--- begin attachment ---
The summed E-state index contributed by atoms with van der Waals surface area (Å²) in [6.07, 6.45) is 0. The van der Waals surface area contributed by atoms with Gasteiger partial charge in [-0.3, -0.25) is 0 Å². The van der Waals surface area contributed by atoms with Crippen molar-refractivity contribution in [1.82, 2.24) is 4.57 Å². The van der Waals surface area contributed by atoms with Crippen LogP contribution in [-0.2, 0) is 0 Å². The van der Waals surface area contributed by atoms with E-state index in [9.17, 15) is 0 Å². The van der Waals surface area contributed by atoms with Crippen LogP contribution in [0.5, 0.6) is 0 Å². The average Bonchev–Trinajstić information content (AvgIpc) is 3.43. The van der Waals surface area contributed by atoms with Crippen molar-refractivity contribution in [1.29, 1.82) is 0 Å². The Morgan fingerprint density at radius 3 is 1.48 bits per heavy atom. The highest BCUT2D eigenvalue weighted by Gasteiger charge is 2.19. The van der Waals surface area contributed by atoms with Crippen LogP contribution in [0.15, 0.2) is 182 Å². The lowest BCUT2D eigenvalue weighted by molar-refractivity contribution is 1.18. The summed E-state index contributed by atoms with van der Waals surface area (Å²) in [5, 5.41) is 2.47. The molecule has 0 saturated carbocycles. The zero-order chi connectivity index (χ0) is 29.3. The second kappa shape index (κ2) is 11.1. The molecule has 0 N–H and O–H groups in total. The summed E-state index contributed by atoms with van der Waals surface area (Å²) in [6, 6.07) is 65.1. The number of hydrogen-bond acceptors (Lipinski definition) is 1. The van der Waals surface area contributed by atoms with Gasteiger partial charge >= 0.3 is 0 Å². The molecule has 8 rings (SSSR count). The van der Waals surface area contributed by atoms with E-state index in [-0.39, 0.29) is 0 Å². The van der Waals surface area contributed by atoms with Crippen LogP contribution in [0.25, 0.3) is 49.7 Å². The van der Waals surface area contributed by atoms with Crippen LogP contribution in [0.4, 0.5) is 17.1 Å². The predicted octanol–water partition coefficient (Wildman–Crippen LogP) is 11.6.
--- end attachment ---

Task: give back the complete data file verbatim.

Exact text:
The summed E-state index contributed by atoms with van der Waals surface area (Å²) in [6.07, 6.45) is 0. The van der Waals surface area contributed by atoms with Gasteiger partial charge in [-0.3, -0.25) is 0 Å². The van der Waals surface area contributed by atoms with Crippen molar-refractivity contribution in [1.82, 2.24) is 4.57 Å². The van der Waals surface area contributed by atoms with Crippen LogP contribution in [-0.2, 0) is 0 Å². The van der Waals surface area contributed by atoms with E-state index in [9.17, 15) is 0 Å². The van der Waals surface area contributed by atoms with Crippen LogP contribution in [0.5, 0.6) is 0 Å². The average Bonchev–Trinajstić information content (AvgIpc) is 3.43. The van der Waals surface area contributed by atoms with Crippen molar-refractivity contribution in [1.29, 1.82) is 0 Å². The Morgan fingerprint density at radius 3 is 1.48 bits per heavy atom. The highest BCUT2D eigenvalue weighted by Gasteiger charge is 2.19. The van der Waals surface area contributed by atoms with Crippen LogP contribution in [0.15, 0.2) is 182 Å². The lowest BCUT2D eigenvalue weighted by molar-refractivity contribution is 1.18. The summed E-state index contributed by atoms with van der Waals surface area (Å²) in [5, 5.41) is 2.47. The molecule has 0 saturated carbocycles. The zero-order chi connectivity index (χ0) is 29.3. The second kappa shape index (κ2) is 11.1. The molecule has 0 N–H and O–H groups in total. The summed E-state index contributed by atoms with van der Waals surface area (Å²) in [6, 6.07) is 65.1. The number of hydrogen-bond acceptors (Lipinski definition) is 1. The van der Waals surface area contributed by atoms with Gasteiger partial charge >= 0.3 is 0 Å². The molecule has 8 rings (SSSR count). The van der Waals surface area contributed by atoms with E-state index in [-0.39, 0.29) is 0 Å². The van der Waals surface area contributed by atoms with Crippen LogP contribution in [0.25, 0.3) is 49.7 Å². The van der Waals surface area contributed by atoms with Crippen LogP contribution in [0.4, 0.5) is 17.1 Å². The predicted octanol–water partition coefficient (Wildman–Crippen LogP) is 11.6.